I Drink Every Night: Am I an Alcoholic?

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I drink every night. Am I an alcoholic

If you have a drink (or several) with dinner every night, chances are this question has crossed your mind before. Problem drinking exists on a spectrum, and daily drinking can affect each person differently. But how can you know if your regular alcohol use is a problem?

In this post, learn when to worry about your alcohol use, when not to, and tips that can help if you decide to dial back on your drinking.

When Drinking Every Night Is a Problem, and When It Isn’t

young serious looking man drinking a beer
Photo by the baljinder from Pexels

Drinking every night sometimes falls into a gray area of alcohol use. In other words, it can be hard to determine whether it’s normal or problematic. Is a nightly glass of wine or a couple of mixed drinks at the bar each day really that bad for you? How can you know?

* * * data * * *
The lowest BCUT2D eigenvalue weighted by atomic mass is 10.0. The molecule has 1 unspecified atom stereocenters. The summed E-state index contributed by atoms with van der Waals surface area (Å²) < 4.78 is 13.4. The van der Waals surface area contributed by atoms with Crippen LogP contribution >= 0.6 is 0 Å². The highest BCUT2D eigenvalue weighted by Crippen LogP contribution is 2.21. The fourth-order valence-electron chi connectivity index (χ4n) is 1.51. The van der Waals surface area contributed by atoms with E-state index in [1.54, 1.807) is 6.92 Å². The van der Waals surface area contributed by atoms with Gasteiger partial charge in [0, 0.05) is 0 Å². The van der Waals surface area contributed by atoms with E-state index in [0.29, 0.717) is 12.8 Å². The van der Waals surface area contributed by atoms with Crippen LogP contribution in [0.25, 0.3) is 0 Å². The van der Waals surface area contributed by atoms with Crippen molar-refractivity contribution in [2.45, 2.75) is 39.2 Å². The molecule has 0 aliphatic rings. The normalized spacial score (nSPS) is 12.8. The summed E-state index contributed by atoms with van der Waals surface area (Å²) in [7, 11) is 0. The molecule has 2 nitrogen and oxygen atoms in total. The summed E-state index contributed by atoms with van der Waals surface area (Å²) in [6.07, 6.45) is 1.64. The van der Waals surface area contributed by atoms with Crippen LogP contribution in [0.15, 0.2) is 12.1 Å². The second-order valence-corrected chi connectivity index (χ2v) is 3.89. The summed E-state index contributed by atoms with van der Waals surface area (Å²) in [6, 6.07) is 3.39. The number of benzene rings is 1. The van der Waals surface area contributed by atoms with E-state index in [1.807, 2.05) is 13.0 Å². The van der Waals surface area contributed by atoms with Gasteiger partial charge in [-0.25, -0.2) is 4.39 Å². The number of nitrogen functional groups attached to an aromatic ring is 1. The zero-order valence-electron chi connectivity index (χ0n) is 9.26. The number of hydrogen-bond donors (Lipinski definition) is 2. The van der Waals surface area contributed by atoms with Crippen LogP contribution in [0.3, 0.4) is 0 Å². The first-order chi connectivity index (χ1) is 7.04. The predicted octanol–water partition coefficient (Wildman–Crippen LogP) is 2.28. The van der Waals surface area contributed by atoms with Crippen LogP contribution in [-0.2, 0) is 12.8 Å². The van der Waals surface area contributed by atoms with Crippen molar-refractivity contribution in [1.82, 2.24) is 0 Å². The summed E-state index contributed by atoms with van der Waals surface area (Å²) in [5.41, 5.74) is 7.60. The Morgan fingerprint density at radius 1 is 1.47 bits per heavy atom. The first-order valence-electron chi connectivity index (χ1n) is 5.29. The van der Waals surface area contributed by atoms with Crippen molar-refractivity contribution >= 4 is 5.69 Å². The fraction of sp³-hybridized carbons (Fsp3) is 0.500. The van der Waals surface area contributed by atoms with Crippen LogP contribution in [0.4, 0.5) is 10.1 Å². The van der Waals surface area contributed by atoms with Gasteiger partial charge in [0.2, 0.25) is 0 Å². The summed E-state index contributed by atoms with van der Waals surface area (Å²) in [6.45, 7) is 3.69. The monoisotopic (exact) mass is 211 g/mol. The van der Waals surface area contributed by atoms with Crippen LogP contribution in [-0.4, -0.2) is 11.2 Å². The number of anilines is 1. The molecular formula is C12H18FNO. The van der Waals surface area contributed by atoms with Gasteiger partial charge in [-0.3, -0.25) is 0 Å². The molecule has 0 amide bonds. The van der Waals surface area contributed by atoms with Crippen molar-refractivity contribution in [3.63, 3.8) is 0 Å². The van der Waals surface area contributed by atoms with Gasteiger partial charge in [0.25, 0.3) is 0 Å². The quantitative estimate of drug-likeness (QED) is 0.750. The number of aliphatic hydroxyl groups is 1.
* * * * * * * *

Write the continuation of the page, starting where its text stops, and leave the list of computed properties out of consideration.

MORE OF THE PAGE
Well, the CDC defines moderate drinking as one drink or less per day for women, and two drinks or less per day for men.1 This is based on the standard drink sizes:

  • A 1.5 oz. shot of about 40 percent alcohol
  • A 12 oz. beer with 5 percent alcohol
  • A 5 oz. glass of wine with 12 percent alcohol

If you have one drink per night, but its alcohol concentration or size is significantly bigger than the standard, your alcohol intake may be higher than you think. This is something to keep in mind when working out whether your alcohol use is problematic. At any rate, several drinks per night is likely a problem.

Read more: Drinking Levels Defined

It also matters why you’re drinking every day. Say you’re drinking two beers per night, but you’re doing it to cope with depression or anxiety. If this is the case, your drinking may snowball into dependency or addiction—even if it hasn’t created any obvious problems in your life yet.